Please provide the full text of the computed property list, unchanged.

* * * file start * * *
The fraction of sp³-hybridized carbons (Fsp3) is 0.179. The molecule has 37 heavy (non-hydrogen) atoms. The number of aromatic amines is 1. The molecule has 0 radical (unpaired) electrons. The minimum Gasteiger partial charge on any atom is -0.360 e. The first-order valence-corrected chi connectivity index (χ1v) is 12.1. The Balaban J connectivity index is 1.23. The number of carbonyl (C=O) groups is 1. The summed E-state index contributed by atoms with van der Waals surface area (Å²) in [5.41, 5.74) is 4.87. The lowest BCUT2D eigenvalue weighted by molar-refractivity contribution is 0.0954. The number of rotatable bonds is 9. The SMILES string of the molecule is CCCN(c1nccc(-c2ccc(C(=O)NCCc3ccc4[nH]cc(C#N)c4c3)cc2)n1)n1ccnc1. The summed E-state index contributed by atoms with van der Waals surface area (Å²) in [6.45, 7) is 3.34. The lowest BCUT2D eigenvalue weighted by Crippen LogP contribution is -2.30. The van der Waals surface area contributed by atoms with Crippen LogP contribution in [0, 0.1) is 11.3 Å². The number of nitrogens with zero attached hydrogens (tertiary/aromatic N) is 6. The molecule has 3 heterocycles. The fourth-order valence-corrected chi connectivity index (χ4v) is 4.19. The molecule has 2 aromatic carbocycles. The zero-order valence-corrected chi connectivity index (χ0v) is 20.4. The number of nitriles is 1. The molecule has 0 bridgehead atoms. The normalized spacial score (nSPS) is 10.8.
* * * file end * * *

The fraction of sp³-hybridized carbons (Fsp3) is 0.179. The molecule has 37 heavy (non-hydrogen) atoms. The number of aromatic amines is 1. The molecule has 0 radical (unpaired) electrons. The minimum Gasteiger partial charge on any atom is -0.360 e. The first-order valence-corrected chi connectivity index (χ1v) is 12.1. The Balaban J connectivity index is 1.23. The number of carbonyl (C=O) groups is 1. The summed E-state index contributed by atoms with van der Waals surface area (Å²) in [5.41, 5.74) is 4.87. The lowest BCUT2D eigenvalue weighted by molar-refractivity contribution is 0.0954. The number of rotatable bonds is 9. The SMILES string of the molecule is CCCN(c1nccc(-c2ccc(C(=O)NCCc3ccc4[nH]cc(C#N)c4c3)cc2)n1)n1ccnc1. The summed E-state index contributed by atoms with van der Waals surface area (Å²) in [6.45, 7) is 3.34. The lowest BCUT2D eigenvalue weighted by Crippen LogP contribution is -2.30. The van der Waals surface area contributed by atoms with Crippen LogP contribution in [0, 0.1) is 11.3 Å². The number of nitrogens with zero attached hydrogens (tertiary/aromatic N) is 6. The molecule has 3 heterocycles. The fourth-order valence-corrected chi connectivity index (χ4v) is 4.19. The molecule has 2 aromatic carbocycles. The zero-order valence-corrected chi connectivity index (χ0v) is 20.4. The number of nitriles is 1. The molecule has 0 bridgehead atoms. The normalized spacial score (nSPS) is 10.8.